BUTTERWORTH: THE BANKS OF GREEN WILLOW Butterworth completed this enchanting idyll, his final orchestral work, in 1913. It employs two folk songs that he had collected during the summer of 1907 and calls for economical forces comprising double woodwind and horns, trumpet, harp and strings. The premiere took place on February 27, 1914, in West Kirby on the Wirral peninsula, north-west England (close by Liverpool) played by a freelance band drawn from the ranks of the Hallé and Liverpool Philharmonic orchestras under the 24-year-old Adrian Boult. This concert was, in fact, the budding maestro’s first professional engagement. Butterworth himself attended the first London performance at the Queen’s Hall, London, just three weeks later; it proved to be the last time he heard any of his own music. With its exquisitely judged scoring, elegant structure and succinct dialogue, the piece miraculously distills the very 9
essence of the English countryside and remains a great favorite. A serene solo clarinet launches the proceedings with the work’s eponymous folk-ballad, echoed first by the strings and then satisfyingly developed by the rest of the orchestra. Suddenly, the tempo slackens and skies begin to darken as maestoso horns vie for attention with agitato strings. With the mood becoming increasingly passionate, turbulent even, an ecstatic climax is reached. Calm returns, though, as the oboe sweetly sings the Lincolnshire folk song “Green Bushes.” When the flute takes up the same tune to a simple accompaniment of harp arpeggios, the effect is of the most ineffable beauty. Thereafter a solo violin wistfully muses and ascends the heights, before Butterworth’s vernal landscape at last fades from view. Butterworth
Program note © Andrew Achenbach Andrew Achenbach is a freelance classical music journalist, annotator, consultant and long-standing reviewer for Gramophone magazine.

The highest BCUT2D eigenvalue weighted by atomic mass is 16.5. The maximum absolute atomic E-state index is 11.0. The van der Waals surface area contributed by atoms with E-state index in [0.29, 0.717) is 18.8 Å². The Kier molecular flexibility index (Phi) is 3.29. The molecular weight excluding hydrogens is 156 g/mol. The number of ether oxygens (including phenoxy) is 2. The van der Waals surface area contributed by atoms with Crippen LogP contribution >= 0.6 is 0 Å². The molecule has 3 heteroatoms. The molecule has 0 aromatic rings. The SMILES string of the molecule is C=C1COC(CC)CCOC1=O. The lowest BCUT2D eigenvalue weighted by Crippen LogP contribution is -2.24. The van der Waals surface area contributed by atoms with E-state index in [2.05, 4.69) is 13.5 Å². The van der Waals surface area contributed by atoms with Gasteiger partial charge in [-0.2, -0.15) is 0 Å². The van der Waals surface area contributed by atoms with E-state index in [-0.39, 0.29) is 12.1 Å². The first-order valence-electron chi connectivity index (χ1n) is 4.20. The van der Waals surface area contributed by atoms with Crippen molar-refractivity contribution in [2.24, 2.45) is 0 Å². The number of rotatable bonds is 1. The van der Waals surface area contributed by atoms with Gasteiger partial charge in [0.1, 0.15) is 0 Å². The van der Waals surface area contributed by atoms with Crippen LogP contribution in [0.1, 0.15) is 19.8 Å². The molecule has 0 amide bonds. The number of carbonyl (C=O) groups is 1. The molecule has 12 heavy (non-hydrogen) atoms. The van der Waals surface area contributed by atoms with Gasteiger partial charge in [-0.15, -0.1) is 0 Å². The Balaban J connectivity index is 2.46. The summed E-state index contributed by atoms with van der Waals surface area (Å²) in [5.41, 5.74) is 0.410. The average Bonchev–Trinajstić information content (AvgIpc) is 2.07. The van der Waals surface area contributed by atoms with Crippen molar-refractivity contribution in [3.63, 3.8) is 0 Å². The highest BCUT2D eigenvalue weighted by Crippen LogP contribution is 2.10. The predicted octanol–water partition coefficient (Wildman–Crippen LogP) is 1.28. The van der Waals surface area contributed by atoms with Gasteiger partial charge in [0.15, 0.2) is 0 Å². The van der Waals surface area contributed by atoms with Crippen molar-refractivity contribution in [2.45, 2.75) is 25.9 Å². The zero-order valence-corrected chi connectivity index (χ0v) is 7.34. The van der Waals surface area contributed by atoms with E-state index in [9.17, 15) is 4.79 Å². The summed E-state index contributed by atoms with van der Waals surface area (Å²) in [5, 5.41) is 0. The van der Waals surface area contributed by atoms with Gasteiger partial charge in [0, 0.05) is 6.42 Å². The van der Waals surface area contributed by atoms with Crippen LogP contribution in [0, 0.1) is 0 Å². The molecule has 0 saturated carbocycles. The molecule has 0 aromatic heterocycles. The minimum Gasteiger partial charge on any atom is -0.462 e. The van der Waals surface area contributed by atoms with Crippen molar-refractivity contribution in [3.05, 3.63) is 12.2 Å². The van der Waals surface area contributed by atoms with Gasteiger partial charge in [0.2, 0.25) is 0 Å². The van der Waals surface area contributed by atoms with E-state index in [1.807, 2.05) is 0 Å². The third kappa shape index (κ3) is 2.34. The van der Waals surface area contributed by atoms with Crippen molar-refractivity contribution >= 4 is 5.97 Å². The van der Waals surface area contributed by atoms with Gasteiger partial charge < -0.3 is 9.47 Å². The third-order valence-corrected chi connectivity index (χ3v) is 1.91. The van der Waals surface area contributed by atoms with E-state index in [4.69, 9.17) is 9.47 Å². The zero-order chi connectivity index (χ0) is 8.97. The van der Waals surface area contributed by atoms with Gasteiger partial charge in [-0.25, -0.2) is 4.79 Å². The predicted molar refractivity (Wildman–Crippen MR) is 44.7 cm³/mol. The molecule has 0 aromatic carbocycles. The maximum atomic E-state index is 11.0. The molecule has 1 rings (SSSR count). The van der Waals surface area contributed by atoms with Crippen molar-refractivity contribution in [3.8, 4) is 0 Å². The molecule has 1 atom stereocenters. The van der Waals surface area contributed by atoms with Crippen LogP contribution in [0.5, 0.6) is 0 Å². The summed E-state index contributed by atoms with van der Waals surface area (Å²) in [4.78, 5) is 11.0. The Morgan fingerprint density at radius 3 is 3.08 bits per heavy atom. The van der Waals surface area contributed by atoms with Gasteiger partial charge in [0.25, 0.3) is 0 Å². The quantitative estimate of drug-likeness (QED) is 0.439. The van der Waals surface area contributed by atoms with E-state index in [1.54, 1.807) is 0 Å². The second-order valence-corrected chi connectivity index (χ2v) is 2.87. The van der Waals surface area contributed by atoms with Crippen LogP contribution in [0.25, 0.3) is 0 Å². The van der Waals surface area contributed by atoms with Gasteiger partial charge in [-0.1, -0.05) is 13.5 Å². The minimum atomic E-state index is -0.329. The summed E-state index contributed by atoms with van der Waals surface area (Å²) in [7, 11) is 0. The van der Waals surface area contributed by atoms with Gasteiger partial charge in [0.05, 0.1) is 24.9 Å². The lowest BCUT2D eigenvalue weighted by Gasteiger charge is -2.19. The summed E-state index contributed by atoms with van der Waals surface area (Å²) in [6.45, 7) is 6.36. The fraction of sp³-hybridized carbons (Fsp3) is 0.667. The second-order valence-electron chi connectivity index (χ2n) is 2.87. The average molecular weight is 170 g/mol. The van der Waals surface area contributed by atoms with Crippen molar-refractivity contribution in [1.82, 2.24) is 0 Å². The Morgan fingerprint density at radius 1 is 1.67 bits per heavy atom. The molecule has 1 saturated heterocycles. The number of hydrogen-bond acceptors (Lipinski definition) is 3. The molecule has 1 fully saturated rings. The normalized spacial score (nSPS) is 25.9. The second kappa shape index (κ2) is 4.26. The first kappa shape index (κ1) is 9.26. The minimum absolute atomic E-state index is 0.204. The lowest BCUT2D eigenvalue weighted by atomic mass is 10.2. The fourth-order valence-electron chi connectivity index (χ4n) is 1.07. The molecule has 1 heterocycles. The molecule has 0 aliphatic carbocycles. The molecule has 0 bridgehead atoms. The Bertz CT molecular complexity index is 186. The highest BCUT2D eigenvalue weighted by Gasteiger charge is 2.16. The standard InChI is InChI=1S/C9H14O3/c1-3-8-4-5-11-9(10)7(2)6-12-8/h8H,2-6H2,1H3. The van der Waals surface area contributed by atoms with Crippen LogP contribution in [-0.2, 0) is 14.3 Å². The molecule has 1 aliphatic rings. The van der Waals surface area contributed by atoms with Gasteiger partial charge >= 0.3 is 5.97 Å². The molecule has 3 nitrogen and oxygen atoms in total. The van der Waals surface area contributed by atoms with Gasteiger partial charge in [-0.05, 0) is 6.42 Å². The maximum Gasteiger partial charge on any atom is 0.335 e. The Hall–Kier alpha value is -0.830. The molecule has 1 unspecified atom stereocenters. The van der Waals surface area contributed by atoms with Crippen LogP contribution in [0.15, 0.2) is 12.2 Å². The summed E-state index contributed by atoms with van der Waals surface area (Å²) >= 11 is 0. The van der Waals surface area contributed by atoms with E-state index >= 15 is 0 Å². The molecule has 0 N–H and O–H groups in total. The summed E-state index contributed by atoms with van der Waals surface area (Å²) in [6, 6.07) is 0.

COMPOSER PORTRAIT: GEORGE BUTTERWORTH George Butterworth was born in London in 1885, grew up in York, where his father was the General Manager of the North Eastern Railway, and was educated at Eton College and Oxford University. While at Oxford, he met the composers Ralph Vaughan Williams and Cecil Sharp, and became involved with them in collecting traditional music. After writing music criticism for The Times and teaching at Radley College, he enrolled at the Royal College of Music in 1910; but he left the following year. On the outbreak of the First World War in 1914, he joined the army. He was killed in action on the Somme in August 1916 and awarded a posthumous Military Cross. Butterworth was a leading member of the circle of friends around Vaughan Williams. It was Butterworth who suggested the idea of Vaughan Williams’s A London Symphony, and who, when the manuscript score of the work had been sent irretrievably to Germany in 1914, organised the copying of a new score from the orchestral parts. When the symphony was published in 1920, it was with a dedication to Butterworth’s memory. Butterworth was extremely self-critical, and destroyed many of his manuscripts at the time he joined the army. In addition to the orchestral rhapsody A Shropshire Lad and the two sets of Housman settings from which the rhapsody quotes, his principal surviving works are Two English Idylls and The Banks of Green Willow for orchestra, both based on English folk songs. It is a sadly small legacy, but enough to sug10